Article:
Six Ways To Stop Violence In Chicago Without Using The National Guard

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After 131 people were killed in Chicago this year, state lawmakers began proposing that the National Guard should be brought in to police the city. The National Black Police Association has objected to this proposal, which could lead to further brutality and a disenfranchised population.

Still there are many things that can be done to stop urban violence in Chicago and the rest of the country without deploying an Army into Chicago. Politicians, youth advocates and community advocates must all find ways to stop urban crime in both the long term and the short term.

Here are 5 Ways We Can Stop Urban Violence.

1.    More Jobs And Summer Jobs For Youth

The old saying “Idle hands are the devil’s tools” directly relates to urban youth and summer jobs.  Summer job programs give teenagers work experience and skills, while keeping them off the streets and out of trouble. Teenagers can work as camp counselors, clean up the city, have clerical jobs, work with the elderly or work Green Jobs that will help them have careers in the future. Gangs take place where jobs and schools fail students.

Inner-city youth without summer jobs often wind up dealing with the temptations of the street and wind up joining gangs and participating in criminal activity. Summer jobs will not only help the short term goal of stopping crime this summer, but will also provide young people with the necessary experience and training for adult careers. At a time when many state budgets are being slashed, people must fight to keep programs that keep city youth occupied for the summers.

2.    Strengthen Gun Laws

Every year thousands of illegal guns enter urban areas from gun friendly states like Virginia and South Carolina. These guns are the guns that fuel inner city violence. New York Mayor Mike Bloomberg and Boston Mayor, Thomas Menino have recently criticized the White House for not enacting on a report from Mayors Against Illegal Handguns that proposed 40 steps for reducing inner city gun violence. People need to support legislation that will keep guns out of the hands of young people in our inner-cities.

3.   Change The Culture Of Violence In Our Cities

While rap music is not the cause of inner city violence, it is not doing anything to stop it. Several popular rappers have been promoting gangs and gang violence. Leaders and journalists in our community as well as conscious rappers must address the problems of gangs in Hip Hop music. Rappers must be taken to task for their words and the affect they have on urban youth. Rappers are one of the few examples of people who have made it out of urban, poverty stricken neighborhoods, so young people from those environments tend to look up to and emulate rappers.  Activists must pressure record labels, radio stations, website and TV channels to stop promoting rappers who encourage gangs and gang violence to stop doing so.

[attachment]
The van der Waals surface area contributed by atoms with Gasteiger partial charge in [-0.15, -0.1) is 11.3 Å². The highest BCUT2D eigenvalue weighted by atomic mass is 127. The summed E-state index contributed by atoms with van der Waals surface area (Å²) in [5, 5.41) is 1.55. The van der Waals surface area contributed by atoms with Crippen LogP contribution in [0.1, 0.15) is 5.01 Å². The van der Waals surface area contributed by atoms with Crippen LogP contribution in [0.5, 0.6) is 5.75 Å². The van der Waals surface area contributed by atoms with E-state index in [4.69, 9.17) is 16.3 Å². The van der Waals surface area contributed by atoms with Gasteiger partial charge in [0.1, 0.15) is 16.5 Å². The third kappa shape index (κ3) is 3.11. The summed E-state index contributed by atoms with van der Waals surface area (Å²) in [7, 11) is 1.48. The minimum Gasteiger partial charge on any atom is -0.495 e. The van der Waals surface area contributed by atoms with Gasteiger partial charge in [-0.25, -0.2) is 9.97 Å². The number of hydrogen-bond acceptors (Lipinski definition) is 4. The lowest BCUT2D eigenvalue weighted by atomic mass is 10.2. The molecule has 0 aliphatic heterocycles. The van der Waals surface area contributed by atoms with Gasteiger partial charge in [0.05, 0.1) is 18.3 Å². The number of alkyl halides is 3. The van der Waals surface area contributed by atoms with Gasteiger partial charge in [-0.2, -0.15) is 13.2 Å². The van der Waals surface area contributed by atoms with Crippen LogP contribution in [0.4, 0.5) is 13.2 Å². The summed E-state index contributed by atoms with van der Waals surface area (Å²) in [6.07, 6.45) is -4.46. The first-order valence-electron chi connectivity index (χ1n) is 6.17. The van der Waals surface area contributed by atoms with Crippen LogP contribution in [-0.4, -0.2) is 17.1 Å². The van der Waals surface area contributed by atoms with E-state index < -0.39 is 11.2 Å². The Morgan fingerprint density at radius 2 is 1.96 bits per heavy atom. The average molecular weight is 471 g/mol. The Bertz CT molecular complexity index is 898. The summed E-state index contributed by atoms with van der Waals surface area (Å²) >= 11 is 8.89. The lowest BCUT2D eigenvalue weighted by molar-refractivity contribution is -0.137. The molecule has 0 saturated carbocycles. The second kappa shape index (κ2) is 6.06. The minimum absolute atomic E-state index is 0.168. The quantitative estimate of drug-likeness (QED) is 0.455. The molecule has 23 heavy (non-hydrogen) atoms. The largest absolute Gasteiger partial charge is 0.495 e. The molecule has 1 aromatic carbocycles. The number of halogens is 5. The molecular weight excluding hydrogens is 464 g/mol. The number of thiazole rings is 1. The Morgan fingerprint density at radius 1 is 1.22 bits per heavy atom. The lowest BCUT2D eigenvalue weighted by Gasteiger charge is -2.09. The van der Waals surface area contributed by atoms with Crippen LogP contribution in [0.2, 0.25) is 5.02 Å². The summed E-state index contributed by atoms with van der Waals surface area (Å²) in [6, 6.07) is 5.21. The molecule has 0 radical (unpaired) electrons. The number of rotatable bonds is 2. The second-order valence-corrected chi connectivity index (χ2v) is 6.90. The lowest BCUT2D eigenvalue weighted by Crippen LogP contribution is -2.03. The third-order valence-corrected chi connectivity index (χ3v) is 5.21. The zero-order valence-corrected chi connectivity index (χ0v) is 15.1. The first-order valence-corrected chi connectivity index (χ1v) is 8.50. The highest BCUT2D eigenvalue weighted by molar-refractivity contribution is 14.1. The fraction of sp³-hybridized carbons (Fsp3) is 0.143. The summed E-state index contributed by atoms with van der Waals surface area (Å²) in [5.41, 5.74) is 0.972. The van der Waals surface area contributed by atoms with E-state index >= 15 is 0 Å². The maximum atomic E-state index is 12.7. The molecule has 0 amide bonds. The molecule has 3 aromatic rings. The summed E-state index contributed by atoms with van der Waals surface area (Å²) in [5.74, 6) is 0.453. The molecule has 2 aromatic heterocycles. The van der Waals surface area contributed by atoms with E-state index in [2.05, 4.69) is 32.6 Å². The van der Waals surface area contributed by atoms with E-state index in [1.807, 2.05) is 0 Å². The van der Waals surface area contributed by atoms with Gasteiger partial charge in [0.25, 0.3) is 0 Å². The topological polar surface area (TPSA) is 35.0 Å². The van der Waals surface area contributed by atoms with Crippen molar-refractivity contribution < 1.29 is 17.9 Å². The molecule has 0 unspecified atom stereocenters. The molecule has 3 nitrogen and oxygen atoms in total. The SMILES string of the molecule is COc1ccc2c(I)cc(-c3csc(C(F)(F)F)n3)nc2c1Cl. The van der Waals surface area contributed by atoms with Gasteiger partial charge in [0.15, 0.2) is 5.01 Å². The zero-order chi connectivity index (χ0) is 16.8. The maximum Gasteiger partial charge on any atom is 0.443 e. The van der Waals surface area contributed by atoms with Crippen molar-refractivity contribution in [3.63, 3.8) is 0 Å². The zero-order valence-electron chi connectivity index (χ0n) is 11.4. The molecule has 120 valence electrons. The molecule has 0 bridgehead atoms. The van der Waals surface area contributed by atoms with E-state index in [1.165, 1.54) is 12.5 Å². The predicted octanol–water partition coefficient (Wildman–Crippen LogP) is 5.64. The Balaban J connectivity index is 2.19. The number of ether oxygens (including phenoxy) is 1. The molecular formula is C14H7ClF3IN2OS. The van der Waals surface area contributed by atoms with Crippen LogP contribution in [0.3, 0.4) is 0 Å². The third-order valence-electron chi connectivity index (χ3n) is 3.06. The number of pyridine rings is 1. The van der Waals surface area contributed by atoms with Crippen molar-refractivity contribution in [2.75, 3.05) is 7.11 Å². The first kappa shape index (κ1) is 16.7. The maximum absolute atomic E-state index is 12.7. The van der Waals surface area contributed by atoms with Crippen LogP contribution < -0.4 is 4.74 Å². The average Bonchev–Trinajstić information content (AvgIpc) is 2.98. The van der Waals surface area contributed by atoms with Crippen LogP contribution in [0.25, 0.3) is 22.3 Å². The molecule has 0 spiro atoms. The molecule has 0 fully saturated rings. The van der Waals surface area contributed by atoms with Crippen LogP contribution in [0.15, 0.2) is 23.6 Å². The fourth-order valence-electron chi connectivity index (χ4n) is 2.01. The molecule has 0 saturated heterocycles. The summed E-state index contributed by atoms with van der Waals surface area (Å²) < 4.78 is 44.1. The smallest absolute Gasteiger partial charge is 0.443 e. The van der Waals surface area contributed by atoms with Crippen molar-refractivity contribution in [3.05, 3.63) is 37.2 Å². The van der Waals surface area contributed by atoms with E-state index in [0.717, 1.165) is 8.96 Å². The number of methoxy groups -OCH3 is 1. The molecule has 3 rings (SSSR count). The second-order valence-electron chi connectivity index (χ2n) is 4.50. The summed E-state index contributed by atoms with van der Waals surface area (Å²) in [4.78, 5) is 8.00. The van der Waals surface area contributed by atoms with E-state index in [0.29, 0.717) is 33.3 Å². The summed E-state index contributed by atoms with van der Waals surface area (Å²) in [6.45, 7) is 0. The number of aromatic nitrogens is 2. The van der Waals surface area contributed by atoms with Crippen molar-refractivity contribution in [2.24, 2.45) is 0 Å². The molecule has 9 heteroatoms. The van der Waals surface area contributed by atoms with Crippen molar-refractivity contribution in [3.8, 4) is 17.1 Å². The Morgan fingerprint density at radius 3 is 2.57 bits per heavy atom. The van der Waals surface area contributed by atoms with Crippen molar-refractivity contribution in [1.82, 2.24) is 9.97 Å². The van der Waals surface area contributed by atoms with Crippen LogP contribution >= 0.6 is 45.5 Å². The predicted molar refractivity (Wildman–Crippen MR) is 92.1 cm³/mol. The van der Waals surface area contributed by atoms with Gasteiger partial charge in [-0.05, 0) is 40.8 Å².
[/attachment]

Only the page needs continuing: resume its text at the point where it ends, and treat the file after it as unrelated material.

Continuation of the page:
4. Strengthen Prison To Work Programs

Every year thousands of inmates are released to from prisons, many for non-violent offenses. Given job policies, ex-convicts have a very tough time finding employment after serving their prison sentence. The prison system is supposed to rehabilitate prisoners, so they can re-enter society, but often it just helps to just submerge prisoners even more into the criminal lifestyle. This leads to a revolving door prison industry, where inmates come out more violent and gang connected than they were when they came in. Prisoners who are given career skills and opportunities are less likely to return to lives of crime and violence than those who haven’t.

5. Change The Drug Laws

By criminalizing drugs, you are inherently giving criminals the control of them. Many incidents of inner city violence come directly from the drug trade. If marijuana were to be legalized, much of the violence over the marijuana trade could be eliminated. If cocaine and heroin addicts were given treatment for their addictions, and others were educated about the realities of the drugs, there would be less demand for the cocaine and heroin and subsequently, less crime.

6. Communicate With Law Enforcement

The Stop Snitching code needs to be abolished, both in the “hood” and in the police department, where the “code of silence” often allows police corruption and brutality to run rabid. Due to police harassment, racial profiling and police brutality, many people in urban areas view the police as the enemy and are reluctant to cooperate with them. This leads to gangs and criminals having free-reign to terrorize people in those neighborhoods. Police groups such as 100 Black Men in Law Enforcement should be used as a bridge between urban communities and the police force. If more people in urban neighborhoods were willing to cooperate with the police, many violent criminals could be apprehended and both police and residents of urban areas would not have to worry so much about violent crime.

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